wiki

History of osu! 2015

February

On 16 February 2015, storyboard rules were updated to allow image sizes larger than 854x640. As suggested by Xgor, the new maximum rankable image size for storyboards was updated to 1366x768 [1,2].

March

The first ever edition of osu!weekly was released on 13 March 2015. Written by Tasha, osu!weekly positioned itself as "a weekly news digest covering the latest happenings of the game and its community" [2].

The first ever osu! Beatmap Blueprint stickers were added to the osu!store on 20 March 2015. The stickers came in two packs of 8.5" x 11" custom sticker sheets featuring such elements as hit circles, combo counters, sliders, and much more [3]. In celebration of the launch, a contest was run to see who could make the best beatmap using the stickers, with a first place prize of an osu! tablet and osu! sticker sets 1 and 2. Despite this, the contest was cancelled due to a lack of submissions, and no follow-up regarding this was ever publicly stated at the time [3,4].

Wii Remote support was added for osu!taiko on 26 March 2015 [5].

On 31 March 2015, osu!coins were added as a joke in-game currency for osu! as a part of an April Fools' day joke. The coins were made to parody free-to-play mobile games' common use of in-game currencies and microtransactions. The osu!coins were quickly removed the following day.

April

The #balkan channel was re-added to the game as per a feature request on 2 April 2015 [6,7].

The Co-op mod became an unranked mod on 6 April 2015 [8].

9K was made rankable after being given proper use support in the editor on 30 April 2015 [9].

May

Notice: The forum post that announced news of the new ranking system was released on 4 June 2015, although the old system was actually fully deprecated on 1 May 2015, and full implementation of the new system was still yet to be available to the public by the end of 2015.

The old Beatmap Nominator (BN) ranking was fully deprecated on 1 May 2015, and replaced with a new, real-time ranking. This new ranking retained the original goal of the previous one, although it focused on challenge and collaboration as opposed to individual performance over a set timeframe. Public reception towards this new change was overall mostly positive, although many users did remark that the new system was confusing [10,11].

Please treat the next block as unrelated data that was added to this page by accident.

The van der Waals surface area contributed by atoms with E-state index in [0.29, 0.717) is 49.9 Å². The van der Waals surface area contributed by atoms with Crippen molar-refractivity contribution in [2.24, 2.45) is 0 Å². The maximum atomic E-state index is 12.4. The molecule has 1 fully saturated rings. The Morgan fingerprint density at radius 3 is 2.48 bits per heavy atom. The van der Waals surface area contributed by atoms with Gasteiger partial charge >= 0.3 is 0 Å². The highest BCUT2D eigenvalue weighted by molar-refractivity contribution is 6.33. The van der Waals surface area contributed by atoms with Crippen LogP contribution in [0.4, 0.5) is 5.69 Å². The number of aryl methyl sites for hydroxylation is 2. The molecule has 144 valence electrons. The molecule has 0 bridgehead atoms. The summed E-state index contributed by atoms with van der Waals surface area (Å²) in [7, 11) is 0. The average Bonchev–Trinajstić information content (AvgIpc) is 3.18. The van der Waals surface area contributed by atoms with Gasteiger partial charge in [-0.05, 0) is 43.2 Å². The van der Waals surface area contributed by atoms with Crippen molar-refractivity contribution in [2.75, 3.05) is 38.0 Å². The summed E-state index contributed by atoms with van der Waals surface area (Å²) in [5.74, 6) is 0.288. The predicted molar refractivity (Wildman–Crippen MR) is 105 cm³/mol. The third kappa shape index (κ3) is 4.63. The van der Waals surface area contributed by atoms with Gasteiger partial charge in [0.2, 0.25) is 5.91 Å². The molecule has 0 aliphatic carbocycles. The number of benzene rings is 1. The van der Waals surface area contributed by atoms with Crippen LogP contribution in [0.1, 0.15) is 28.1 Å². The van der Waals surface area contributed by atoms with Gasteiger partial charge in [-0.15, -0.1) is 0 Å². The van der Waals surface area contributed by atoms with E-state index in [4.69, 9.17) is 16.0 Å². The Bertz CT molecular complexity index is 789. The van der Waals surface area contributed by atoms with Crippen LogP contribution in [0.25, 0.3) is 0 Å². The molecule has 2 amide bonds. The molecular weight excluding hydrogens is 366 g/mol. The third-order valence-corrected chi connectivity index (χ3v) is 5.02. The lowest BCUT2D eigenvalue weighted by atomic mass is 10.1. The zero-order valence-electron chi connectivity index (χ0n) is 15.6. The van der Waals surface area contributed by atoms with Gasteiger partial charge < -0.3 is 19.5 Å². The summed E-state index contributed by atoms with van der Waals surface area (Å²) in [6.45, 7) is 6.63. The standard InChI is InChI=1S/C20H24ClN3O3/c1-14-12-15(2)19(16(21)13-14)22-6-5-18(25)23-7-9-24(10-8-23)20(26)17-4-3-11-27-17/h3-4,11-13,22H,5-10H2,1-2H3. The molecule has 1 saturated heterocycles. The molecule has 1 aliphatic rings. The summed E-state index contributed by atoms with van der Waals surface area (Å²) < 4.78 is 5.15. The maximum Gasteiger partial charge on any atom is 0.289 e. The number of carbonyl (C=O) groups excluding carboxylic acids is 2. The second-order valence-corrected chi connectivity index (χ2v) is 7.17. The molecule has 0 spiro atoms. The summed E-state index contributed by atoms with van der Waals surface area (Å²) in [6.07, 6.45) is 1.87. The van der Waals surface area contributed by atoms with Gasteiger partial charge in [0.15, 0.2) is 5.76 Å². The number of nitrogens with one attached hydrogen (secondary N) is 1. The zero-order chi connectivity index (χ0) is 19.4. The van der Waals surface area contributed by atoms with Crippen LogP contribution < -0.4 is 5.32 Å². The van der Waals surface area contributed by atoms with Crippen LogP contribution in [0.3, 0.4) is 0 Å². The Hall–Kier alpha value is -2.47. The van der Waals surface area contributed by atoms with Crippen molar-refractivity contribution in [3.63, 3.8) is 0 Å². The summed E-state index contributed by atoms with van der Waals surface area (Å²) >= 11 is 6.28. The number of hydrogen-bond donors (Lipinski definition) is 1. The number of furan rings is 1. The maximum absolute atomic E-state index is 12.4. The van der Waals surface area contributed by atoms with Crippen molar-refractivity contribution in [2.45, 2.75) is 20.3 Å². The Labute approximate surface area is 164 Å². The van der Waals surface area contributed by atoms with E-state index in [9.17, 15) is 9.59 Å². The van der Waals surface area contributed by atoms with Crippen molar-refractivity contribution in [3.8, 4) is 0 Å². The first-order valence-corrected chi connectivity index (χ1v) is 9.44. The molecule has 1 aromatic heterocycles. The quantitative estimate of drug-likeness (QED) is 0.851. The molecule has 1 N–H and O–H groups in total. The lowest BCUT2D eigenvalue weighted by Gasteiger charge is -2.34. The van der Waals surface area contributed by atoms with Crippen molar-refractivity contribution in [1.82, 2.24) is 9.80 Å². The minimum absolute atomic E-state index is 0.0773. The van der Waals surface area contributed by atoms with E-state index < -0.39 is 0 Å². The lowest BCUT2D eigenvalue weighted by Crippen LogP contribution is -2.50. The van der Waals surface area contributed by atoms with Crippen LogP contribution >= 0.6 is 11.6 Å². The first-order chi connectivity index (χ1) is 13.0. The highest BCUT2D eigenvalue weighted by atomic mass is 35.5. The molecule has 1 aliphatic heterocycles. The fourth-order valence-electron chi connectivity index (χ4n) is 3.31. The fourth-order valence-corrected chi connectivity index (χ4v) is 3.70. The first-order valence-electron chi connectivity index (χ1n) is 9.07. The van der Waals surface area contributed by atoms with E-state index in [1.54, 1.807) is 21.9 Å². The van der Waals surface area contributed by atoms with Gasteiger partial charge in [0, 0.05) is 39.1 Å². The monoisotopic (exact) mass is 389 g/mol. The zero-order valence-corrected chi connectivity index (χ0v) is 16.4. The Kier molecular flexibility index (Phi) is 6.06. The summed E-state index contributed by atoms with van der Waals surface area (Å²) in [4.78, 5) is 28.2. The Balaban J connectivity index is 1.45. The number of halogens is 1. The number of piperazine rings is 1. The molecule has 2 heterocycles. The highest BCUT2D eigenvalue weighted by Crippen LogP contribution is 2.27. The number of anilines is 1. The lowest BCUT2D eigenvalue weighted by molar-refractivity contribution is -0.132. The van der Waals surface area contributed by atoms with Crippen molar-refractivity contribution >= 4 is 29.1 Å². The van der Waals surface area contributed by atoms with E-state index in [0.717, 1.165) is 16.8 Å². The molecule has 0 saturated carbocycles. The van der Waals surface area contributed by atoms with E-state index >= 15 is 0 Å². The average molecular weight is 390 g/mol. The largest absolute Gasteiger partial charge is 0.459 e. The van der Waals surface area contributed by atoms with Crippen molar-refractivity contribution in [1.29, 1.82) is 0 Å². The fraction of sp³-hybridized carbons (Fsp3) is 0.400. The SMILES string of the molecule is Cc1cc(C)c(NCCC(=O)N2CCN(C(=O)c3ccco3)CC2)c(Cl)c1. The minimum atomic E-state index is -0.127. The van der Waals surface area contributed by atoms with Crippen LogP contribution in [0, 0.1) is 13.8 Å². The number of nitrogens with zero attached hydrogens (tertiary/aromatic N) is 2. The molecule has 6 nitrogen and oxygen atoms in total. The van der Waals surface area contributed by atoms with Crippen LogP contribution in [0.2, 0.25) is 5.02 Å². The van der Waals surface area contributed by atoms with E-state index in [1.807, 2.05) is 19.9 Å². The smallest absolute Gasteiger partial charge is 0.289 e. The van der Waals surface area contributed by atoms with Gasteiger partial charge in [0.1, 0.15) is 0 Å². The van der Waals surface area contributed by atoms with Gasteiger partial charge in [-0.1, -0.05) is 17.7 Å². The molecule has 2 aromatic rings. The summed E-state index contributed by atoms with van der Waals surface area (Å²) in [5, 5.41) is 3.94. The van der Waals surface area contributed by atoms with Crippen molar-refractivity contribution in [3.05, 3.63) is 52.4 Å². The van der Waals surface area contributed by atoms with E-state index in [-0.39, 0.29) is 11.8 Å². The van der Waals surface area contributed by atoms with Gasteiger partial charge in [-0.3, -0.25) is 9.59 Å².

Among the changes and announcements made surrounding beatmap ranking, a change was made to the ranking process on 5 May 2015 that allowed players to dispute disqualifications made by the Quality Assurance Team (QAT), due to the lack of any way to dispute issues that the QAT may bring up. The new change made it possible to submit a form if there was a dispute, where a final decision could be made regarding a beatmap and whether it is ready to be ranked [12].

The osu!news YouTube channel uploaded its first video to the public on 8 May 2015. The channel was run by various members of the community and aimed to create videos on skin showcases, tournaments, mapping, contests, and other news from the community [12,13].

The osu!keyboard (also known as the "osu! 'nono' keyboard") was added to the osu!store on 30 May 2015, retailing for about $40 at launch. Initially announced in a tweet by peppy on 28 May 2015, there were only 100 keyboards available at launch, and were more akin to a keypad than a full-sized keyboard [14,15].

The osu! keyboard teased in a tweet by peppy

June

Implementation of the username change system in the osu!store was set live on 16 June 2015, although full functionality of the system was not available until 18 June 2015. The changes made it so that players had to pay $4 USD for their first name change, after which the price would double with each succeeding purchase with a cap at $100 USD; however, if a user bought an osu!supporter tag, then their first change would be free [16,17,18,19].